Each day Kenneth Krell is working at Eastern Idaho Regional Medical Center’s intensive care unit, he and a respiratory therapist will check on the patients who are on high-flow oxygen.
They’ll decide who is “most at risk to crash” and admit them into the ICU, “anticipating” who will need to go on a ventilator.
“Some of them, we may watch for a while,” said Krell, who directs the region’s largest ICU. “In the best of all worlds, more of them would be in the (ICU). But I’ve only got so many beds, so many ventilators.”
Last Friday, EIRMC was treating 50 COVID-19 patients. Twice, over Thanksgiving, Krell and others had to rush people that they thought could hold out for longer onto ventilators. “If we had better resources, those patients would have been transferred earlier,” Krell said.
In all, hospitals in the area were treating 70 virus patients on Tuesday. Statewide, COVID-19 admissions into ICUs continues to rise. And the resource strain, particularly acute with some hospitals reporting staffing shortages, bring questions about when Idaho hospitals could become so overwhelmed that they have to triage limited resources.
Hospitals can’t make the official call.
To move to a formal designation, Gov. Brad Little would have to institute Crisis Standards of Care, a process that outlines how to decide who gets care. Those standards are largely focused on getting care to people who have the highest chance of living.
The state committee that developed that plan, called the State of Idaho Disaster Medical Advisory Committee, hasn’t recommended Little institute the disaster planning measures. Krell serves on that committee.
But informally, he said EIRMC is already rationing care.
“We would never do that under regular circumstances,” Krell said of the hospital’s decisions on when to decide who gets a ventilator. “So, yeah, we’re rationing care.”
A large hospital in Boise had to make similar decisions Monday after its ICU filled up, the Idaho Press reported. An administrator for St. Luke’s Hospital system said Tuesday that “we kept people who needed an (ICU) bed in the emergency room overnight.”
People who need ventilators at EIRMC are still accessing ventilators, Krell said, despite the stressful rise of COVID-19 patients whom require more resources. It’s just not as soon in Idaho, which had one of the nation’s lowest number of ICU beds per capita before the pandemic.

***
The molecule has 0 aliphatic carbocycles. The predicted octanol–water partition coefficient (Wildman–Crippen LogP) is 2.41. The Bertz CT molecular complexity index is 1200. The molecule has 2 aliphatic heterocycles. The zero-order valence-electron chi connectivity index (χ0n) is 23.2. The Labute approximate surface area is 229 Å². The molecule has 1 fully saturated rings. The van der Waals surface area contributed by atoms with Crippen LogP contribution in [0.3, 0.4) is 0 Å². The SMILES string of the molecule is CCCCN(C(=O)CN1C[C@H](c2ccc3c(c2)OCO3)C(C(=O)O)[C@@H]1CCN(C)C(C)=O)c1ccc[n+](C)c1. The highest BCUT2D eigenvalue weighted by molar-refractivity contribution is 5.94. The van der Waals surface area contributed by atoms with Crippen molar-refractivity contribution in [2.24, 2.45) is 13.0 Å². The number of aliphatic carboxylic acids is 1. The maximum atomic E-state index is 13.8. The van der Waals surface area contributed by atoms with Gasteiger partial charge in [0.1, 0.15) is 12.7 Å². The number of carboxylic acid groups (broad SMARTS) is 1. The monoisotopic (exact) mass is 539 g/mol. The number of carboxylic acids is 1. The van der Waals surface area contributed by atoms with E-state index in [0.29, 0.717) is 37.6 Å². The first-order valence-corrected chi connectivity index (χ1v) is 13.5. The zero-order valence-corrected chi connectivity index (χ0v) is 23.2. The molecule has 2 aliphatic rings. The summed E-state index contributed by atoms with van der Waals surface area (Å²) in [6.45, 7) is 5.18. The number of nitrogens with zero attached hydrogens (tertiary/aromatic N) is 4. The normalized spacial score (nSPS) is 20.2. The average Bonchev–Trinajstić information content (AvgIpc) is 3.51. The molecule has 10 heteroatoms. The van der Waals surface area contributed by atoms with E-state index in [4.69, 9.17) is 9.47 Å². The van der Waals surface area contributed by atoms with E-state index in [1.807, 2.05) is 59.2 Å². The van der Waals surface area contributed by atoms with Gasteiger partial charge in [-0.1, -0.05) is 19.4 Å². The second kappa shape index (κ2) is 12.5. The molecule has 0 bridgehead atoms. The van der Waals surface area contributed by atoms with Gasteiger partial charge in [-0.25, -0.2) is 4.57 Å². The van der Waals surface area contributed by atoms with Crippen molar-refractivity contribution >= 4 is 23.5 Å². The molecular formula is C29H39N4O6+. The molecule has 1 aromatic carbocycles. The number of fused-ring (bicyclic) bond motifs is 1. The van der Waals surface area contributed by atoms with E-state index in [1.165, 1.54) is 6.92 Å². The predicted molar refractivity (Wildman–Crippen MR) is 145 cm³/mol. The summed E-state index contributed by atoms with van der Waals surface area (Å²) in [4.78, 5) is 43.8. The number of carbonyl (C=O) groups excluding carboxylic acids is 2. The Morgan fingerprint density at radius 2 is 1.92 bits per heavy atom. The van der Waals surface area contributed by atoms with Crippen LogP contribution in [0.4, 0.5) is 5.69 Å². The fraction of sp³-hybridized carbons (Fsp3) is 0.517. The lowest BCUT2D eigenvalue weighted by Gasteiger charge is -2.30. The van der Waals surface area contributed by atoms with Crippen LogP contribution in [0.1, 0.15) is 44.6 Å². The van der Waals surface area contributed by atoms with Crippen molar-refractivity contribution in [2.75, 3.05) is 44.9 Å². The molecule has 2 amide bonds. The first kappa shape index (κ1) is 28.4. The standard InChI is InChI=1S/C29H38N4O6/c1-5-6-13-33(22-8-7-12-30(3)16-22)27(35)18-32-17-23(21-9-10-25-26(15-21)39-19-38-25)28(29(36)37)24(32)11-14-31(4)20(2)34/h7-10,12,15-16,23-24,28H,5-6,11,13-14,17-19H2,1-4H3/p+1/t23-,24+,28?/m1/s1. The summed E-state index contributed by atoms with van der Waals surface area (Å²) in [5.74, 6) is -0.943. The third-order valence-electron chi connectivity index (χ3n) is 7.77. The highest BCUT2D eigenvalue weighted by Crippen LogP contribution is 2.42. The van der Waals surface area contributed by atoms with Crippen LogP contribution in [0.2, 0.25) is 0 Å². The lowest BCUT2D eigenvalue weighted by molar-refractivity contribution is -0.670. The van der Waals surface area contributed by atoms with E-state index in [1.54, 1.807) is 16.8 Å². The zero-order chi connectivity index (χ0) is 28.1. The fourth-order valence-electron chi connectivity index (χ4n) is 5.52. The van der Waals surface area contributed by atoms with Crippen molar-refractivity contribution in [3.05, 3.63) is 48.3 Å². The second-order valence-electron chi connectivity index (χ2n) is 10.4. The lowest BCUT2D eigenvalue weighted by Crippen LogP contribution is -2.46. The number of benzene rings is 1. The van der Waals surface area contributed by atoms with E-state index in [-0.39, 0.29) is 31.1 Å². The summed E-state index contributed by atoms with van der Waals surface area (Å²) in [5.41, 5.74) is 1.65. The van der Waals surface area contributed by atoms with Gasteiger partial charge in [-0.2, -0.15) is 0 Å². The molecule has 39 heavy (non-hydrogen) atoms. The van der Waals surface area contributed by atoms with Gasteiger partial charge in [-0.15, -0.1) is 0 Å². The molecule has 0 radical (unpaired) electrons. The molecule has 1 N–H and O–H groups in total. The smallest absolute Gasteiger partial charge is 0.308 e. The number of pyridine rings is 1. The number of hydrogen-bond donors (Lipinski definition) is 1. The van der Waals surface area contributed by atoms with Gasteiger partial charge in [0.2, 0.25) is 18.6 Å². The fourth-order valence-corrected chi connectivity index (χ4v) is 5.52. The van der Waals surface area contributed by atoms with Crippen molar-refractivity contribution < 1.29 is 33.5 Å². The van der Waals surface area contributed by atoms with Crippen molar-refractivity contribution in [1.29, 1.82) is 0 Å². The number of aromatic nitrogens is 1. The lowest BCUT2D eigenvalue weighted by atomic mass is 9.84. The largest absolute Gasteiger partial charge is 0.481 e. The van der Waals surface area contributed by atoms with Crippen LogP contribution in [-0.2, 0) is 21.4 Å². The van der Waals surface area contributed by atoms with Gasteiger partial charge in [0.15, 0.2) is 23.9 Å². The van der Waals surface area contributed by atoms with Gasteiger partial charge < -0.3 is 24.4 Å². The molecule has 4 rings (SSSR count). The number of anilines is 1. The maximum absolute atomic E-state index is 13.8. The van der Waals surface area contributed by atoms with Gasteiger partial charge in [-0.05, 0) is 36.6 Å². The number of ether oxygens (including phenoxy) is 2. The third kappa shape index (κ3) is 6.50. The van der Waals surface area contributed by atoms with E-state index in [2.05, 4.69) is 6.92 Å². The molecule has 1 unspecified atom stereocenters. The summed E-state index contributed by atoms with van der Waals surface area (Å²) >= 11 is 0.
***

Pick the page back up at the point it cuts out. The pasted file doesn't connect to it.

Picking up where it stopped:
“Where we place a patient is a judgement both on how sick they are and what kind of slack have we got in our resources that I can put them on a higher level of care if I think maybe they’re gonna go south. That’s how we’re having to see that now,” Krell said. “Now, that’s different of getting to a point with the Crisis Standard of Care where you essentially have a scoring system to decide who gets a nurse, who gets a ventilator. ... We’re not at that point now. We’re intubating anybody who needs it. I don’t see that changed. Where we ration is how closely you monitor people and where you place them.”
For months, eastern Idaho hospitals have told regional health officials that they’re stressed but managing. Those capacity reports supplement publicly reported COVID-19 hospitalization figures and ICU bed availability, which have shown increasing strain but never past capacity. However, health care leaders have stressed that metrics on bed availability aren’t entirely telling — patients require beds and nurses.
Krell said staff shortages are driving the strain, not “stuff,” such as ICU beds. Lately, Krell said ICU nurses at EIRMC have gone from closely monitoring two patients up to three. The head nurse, who typically only manages staff, has begun caring for a patient, too, he said.
Dr. Kenneth Newhouse, Chief Medical Officer at Bingham Memorial Hospital in Blackfoot, said the 25-bed rural critical access hospital isn’t in the same stressful position. Smaller hospitals rely on larger hospitals to transfer patients who need advanced levels of care — and larger medical centers across the state, from Boise to Twin Falls to Idaho Falls, are seeing alarmingly high levels of COVID-19 patients.
A member of the state hospital disaster planning group, Newhouse said stress in larger hospitals fluctuates. But, he said, “our hospital systems are extremely busy with COVID … in addition to that, trying to take care of the (typical patients) coming into the hospital.”
“Both Portneuf (Medical Center) and EIRMC have gone on divert transiently for short periods of time,” for around 12 to 18 hours usually, Newhouse said. “We definitely have seen an increase in the amount of time those places have been on divert, with respect to their ICU, but it hasn’t been they’re on divert for a week or to.”
Newhouse didn’t want to sound alarmist. Things are clearly bad, he said. Health care workers are calling in sick, they’re burned out and showing more signs of distress. Managing staff resources is a “shift-by-shift decision,” he said, because “every 12 hours is a different world.”
“We’ve bumped up against the hard limit of divert a couple of times, and we’ve gone back. That’s kind of where we’ve been for the past month,” Newhouse said.
It’s not the worst-case scenario, he said. But he and others are predicting that the coming weeks and months will bring waves of more infections and hospitalizations, after many people ignored pleas from health officials to avoid large gatherings during Thanksgiving, as the virus continued to spread rapidly.
SIDMAC met once six weeks ago and again two weeks ago. It planned to meet again Tuesday; that meeting was postponed until next week. Newhouse said the committee meeting more frequently signals “there’s probably more of a sense of urgency.”